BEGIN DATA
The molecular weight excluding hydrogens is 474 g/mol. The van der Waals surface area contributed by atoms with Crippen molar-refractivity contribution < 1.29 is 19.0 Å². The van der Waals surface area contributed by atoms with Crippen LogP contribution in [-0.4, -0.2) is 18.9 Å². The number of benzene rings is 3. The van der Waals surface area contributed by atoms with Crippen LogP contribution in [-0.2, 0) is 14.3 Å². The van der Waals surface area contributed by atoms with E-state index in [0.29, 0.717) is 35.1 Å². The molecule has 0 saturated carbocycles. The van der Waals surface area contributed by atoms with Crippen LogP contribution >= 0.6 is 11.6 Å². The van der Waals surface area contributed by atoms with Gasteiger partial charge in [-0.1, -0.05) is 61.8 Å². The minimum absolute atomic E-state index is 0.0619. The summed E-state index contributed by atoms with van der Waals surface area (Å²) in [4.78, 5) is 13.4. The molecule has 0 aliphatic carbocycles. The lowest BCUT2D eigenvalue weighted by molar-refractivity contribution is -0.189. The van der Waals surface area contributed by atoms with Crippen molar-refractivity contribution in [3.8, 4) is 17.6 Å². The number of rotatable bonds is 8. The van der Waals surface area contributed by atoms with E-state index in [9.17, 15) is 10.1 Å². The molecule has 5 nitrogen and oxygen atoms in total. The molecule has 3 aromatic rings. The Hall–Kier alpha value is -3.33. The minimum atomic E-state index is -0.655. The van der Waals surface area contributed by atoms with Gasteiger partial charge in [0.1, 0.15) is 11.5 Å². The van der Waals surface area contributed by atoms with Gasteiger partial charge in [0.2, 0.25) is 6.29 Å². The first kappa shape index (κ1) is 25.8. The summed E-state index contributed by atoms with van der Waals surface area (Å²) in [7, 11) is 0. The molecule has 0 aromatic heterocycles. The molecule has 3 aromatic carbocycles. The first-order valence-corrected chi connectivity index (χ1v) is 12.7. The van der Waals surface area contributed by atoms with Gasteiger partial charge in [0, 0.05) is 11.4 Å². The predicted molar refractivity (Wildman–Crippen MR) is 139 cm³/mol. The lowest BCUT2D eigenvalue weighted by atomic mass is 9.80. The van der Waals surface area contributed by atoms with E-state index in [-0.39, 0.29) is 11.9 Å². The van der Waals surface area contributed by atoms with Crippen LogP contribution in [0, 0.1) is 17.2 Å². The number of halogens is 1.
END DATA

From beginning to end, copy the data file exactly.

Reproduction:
The molecular weight excluding hydrogens is 474 g/mol. The van der Waals surface area contributed by atoms with Crippen molar-refractivity contribution < 1.29 is 19.0 Å². The van der Waals surface area contributed by atoms with Crippen LogP contribution in [-0.4, -0.2) is 18.9 Å². The number of benzene rings is 3. The van der Waals surface area contributed by atoms with Crippen LogP contribution in [-0.2, 0) is 14.3 Å². The van der Waals surface area contributed by atoms with E-state index in [0.29, 0.717) is 35.1 Å². The molecule has 0 saturated carbocycles. The van der Waals surface area contributed by atoms with Crippen LogP contribution >= 0.6 is 11.6 Å². The van der Waals surface area contributed by atoms with Gasteiger partial charge in [-0.1, -0.05) is 61.8 Å². The minimum absolute atomic E-state index is 0.0619. The summed E-state index contributed by atoms with van der Waals surface area (Å²) in [4.78, 5) is 13.4. The molecule has 0 aliphatic carbocycles. The lowest BCUT2D eigenvalue weighted by molar-refractivity contribution is -0.189. The van der Waals surface area contributed by atoms with Crippen molar-refractivity contribution in [3.8, 4) is 17.6 Å². The number of rotatable bonds is 8. The van der Waals surface area contributed by atoms with E-state index in [9.17, 15) is 10.1 Å². The molecule has 5 nitrogen and oxygen atoms in total. The molecule has 3 aromatic rings. The Hall–Kier alpha value is -3.33. The minimum atomic E-state index is -0.655. The van der Waals surface area contributed by atoms with Gasteiger partial charge in [0.1, 0.15) is 11.5 Å². The van der Waals surface area contributed by atoms with Gasteiger partial charge in [0.2, 0.25) is 6.29 Å². The first kappa shape index (κ1) is 25.8. The summed E-state index contributed by atoms with van der Waals surface area (Å²) in [7, 11) is 0. The molecule has 0 aromatic heterocycles. The molecule has 3 aromatic carbocycles. The first-order valence-corrected chi connectivity index (χ1v) is 12.7. The van der Waals surface area contributed by atoms with Gasteiger partial charge in [0, 0.05) is 11.4 Å². The predicted molar refractivity (Wildman–Crippen MR) is 139 cm³/mol. The lowest BCUT2D eigenvalue weighted by atomic mass is 9.80. The van der Waals surface area contributed by atoms with E-state index in [-0.39, 0.29) is 11.9 Å². The van der Waals surface area contributed by atoms with Crippen LogP contribution in [0, 0.1) is 17.2 Å². The number of halogens is 1.